Where Jozy Altidore’s transfer will rank among major moves for U.S. internationals

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When all is said and done, Jozy Altidore will almost certainly hold the distinct privilege of holding two of the highest transfer fees ever recorded for a U.S. international. If his final sell price in this impending move from Alkmaar to Sunderland lands on the high side of the estimates, he will hold the two highest transfer prices.

Altidore already holds the top spot from that way-premature move into Spain from 2008.

The $10 million price tag that hung for a few years as an albatross on the young striker’s career isn’t looking so wildly out of whack all of the sudden, is it? Outrageously early, yes … but not completely out of line with Altidore’s upside.

It seems safe to say at this point that he still has a lot left – upside, that is. We’ll start to know for sure in about six weeks, assuming the dotting of “Is” and crossing of “Ts” all go without a hitch on this move into Sunderland, Altidore’s second EPL go-round.

No transfer price has been sourced, but estimates during the transfer back-and-forth recently have fallen anywhere between $5 million and $15 million as moves West in Europe to the Black Cats from Alkmaar, a big payday for the small Dutch club wherever it lands.

Here are some other high-profile transfers involving U.S. internationals:

Jozy Altidore, $10 million, Villarreal in 2008: Altidore was just 18 when this good Spanish club, perpetually striving to match Real Madrid and Barcelona, took a big e gamble. In a way, you could say Villarreal’s deciders were right all along about the U.S. striker – but were just way ahead of themselves. And everyone else. Because he never gained a bit of traction, just too young to establish himself at a higher level, and eventually left on a free transfer.

Clint Dempsey, $9.7 million, Tottenham in September of 2012: Dempsey may have eclipsed Altidore’s U.S. record but for the lost leverage; as the transfer window closed, and as the residue of a failed move to Liverpool left things stained, his market value surely suffered somewhat.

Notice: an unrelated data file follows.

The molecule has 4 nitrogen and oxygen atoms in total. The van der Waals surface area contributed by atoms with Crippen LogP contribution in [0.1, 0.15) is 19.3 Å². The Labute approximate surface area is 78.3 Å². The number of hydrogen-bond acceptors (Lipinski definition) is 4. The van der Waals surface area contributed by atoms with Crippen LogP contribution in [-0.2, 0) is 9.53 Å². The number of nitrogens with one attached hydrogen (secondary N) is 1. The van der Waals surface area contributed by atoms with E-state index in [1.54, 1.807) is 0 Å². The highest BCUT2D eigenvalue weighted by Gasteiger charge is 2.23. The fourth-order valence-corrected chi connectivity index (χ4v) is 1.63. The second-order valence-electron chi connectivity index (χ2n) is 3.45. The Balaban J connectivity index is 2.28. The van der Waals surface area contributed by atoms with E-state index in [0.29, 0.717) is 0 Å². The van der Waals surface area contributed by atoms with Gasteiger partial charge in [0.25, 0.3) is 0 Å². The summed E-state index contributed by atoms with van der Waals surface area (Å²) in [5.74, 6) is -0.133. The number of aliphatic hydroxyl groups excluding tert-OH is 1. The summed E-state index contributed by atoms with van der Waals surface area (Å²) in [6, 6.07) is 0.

Clint Dempsey, $4 million, Fulham in 2007: What a bargain that was in retrospect, considering all the U.S. international did at Craven Cottage prior to his high-profile move across London to Tottenham 10 months ago.

Brek Shea, $4 million, Stoke City in 2013: Clearly, the jury is way out on this one. There’s a new sheriff in town at Stoke City, which is probably good news considering his lack of playing time before. Then again, it’s hard to say; Shea’s lack of action under the previous regime at the Britannia was really about injury recovery and long-term asset protection.

Tim Ream, $3.75 million, Bolton in January of 2012: The former New York Red Bull never made the move work for him in terms of gaining on the rungs of the national team ladder. On the other hand, he is carving out a nice-enough career in England with 28 games last year for Bolton.

Tim Howard, $3.3 million, Manchester United in 2003: He was probably a bit young to stand guard of Old Trafford goal, but anybody who doesn’t recognize how good the move was for Howard in the long run needs to turn in his U.S. Soccer supporters card. Immediately.

Leicester City record massive earnings from UEFA Champions League

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Leicester City’s UEFA Champions League campaign may have ended without a trophy, but the Premier League side pipped the European champions in the bank account.

UEFA announced on Friday that Leicester City earned $96,167,125 during the Champions League run that ended in the quarterfinals, the farthest of any Premier League club. Real Madrid, the back-to-back champions, earned a slightly less $95,385,679. Much of the difference comes from TV rights deals in England, which pays out more to teams compared to the TV rights deal in Spain.